Freedom of expression
RECENTLY, disturbances erupted throughout the Muslim world against the film Innocence of Muslims which was deliberately made to hurt the religious feelings of Muslims.
US President Obama refused to ban it or take any action against its makers citing the American law on freedom of expression. Obama said that as long as this law exists in America, he cannot take any action against the producers. Also, it is election time in America and President Obama’s opponents can exploit any slight mistake on his part to reduce his chances of being re-elected.
This should be understood and appreciated. It is what it is. Of course the violence against Americans has to be strongly condemned. But the situation has given rise to an important question: can such a right be absolute as American law makes it out to be? Should it have any limits or not? According to this law, there is no limit and religious sentiments do not count. Even outright and wilful blasphemy cannot be barred or punished.
For example, in a number of New York subway stations posters were recently put up which said, “In any war between the civilised man and the savage, support the civilised man. Support Israel. Defeat Jihad.” The relevant court also upheld the ad as permissible according to American law.
Rick Jacobs, a Jewish scholar, commented on the ad thus: “What is the message of this ad, directed at the multitude of subway riders of countless faiths and ethnicities?” Mr Jacobs then continues, “By using the term ‘jihad’ in the context of war against savages, the ad paints Islam as inherently violent, evil and bent on overthrowing the Western democracies and their key ally in the Middle East , Israel….”
This ad implicates all Muslims as wagers of jihad in the sense of war, though hardly a handful of extremists indulge in this and millions of other Muslims take jihad as a spiritual struggle against selfish desires, greed and lust for power. But it is quite legitimate according to American law. Interestingly, an Arab activist who spray-painted one of the posters was arrested. Perhaps we have to understand why such a law was made by America’s founders.
Those who came to America after its ‘discovery’ were mostly persecuted Protestants from all over Europe. The Catholic Church was persecuting them for defying its authority. They did not want its repeat in America and hence they wanted a law which allowed them absolute freedom from all such persecution in the name of religion. And so this law was made.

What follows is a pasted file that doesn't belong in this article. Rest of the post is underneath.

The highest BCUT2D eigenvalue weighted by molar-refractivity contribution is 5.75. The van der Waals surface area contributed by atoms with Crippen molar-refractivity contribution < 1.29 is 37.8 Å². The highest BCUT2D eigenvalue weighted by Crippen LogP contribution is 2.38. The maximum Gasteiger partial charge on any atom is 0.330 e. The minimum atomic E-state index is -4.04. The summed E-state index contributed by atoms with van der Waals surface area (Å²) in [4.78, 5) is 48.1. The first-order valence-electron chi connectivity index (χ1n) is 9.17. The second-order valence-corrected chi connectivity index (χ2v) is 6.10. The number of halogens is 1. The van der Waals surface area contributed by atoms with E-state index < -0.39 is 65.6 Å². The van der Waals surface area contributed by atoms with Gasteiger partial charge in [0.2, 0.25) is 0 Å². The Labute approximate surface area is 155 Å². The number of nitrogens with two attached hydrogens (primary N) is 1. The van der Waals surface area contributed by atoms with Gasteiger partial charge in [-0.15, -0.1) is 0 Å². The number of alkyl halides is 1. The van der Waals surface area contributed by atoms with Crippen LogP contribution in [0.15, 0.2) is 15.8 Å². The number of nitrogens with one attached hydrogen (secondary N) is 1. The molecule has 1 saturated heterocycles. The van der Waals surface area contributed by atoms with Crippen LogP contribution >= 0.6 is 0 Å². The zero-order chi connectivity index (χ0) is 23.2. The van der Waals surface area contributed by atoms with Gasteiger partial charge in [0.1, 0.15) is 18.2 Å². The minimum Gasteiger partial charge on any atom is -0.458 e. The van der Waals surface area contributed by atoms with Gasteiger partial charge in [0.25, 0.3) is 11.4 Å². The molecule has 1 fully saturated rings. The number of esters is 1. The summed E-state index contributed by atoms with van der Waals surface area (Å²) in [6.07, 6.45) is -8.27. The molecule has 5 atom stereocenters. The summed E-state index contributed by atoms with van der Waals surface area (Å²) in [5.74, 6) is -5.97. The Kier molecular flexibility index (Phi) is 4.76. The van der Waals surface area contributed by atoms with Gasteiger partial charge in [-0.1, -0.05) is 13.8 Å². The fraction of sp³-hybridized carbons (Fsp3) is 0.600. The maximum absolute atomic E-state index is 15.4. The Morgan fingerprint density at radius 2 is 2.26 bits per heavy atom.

There is another factor which must also be taken into account to understand the American law. At the time when this law was made America had mostly Protestant Christians and no other religious groups had yet migrated to the country in significant numbers. In their eyes this law was not only justified but greatly needed so that no one used religion for the persecution of others. Had there been a plurality of religions as is the case today, such a law perhaps would not have been enacted. This law gives full freedom to any individual to defy, to blaspheme or to ridicule one’s own or others’ religions.
First we must understand what freedom of religion means. Religion is a system of belief and belief is rooted in one’s conscience. In any democracy, or even non-democratic system, freedom of conscience is a very important freedom which cannot be tampered with. The Quran also greatly respects this freedom of conscience when it says “There is no compulsion in religion….” (2:256).
This right to freedom of conscience or religion can certainly allow a serious critique of certain religious or cultural practices as long as the motive is philosophical.
Yet this freedom cannot allow ridiculing or attacking other religious belief systems just to humiliate one’s opponent, either by a powerful majority or minority. So in all multi-religious and multicultural societies the freedom of expression should be qualified by other laws not to offend others’ religious feelings. If a law on freedom of expression is not so qualified, it may lead to serious law and order situations in multi-religious societies.
It also needs to be seen in a political context as to which religious group or part thereof wants to misuse this freedom to attack religious beliefs or practices of other religious groups for political purposes.
The same situation arose when Salman Rushdie published his novel The Satanic Verses and the West defended it in the name of freedom of expression. This publication also led to violent demonstrations in the Muslim world and threats to Rushdie’s life. In multi-religious societies and with political power struggles between different religious communities, such laws have to be duly qualified through other laws. But such laws should not curb genuine freedom of expression and that is always for the courts to decide.
Freedom of expression, then, is a very delicate matter, not to be taken lightly on either side. The law on freedom of expression has to be quite balanced. While it should allow genuine freedom of expression it should not be made absolute so as to enable certain mischievous groups to attack others’ beliefs.
The situation in America has now greatly changed. It is no longer a uni-religious or mono-cultural society. Perhaps the earlier America modifies its law the better it would be for that country.
The writer is an Islamic scholar who also heads the Centre for Study of Society & Secularism, Mumbai.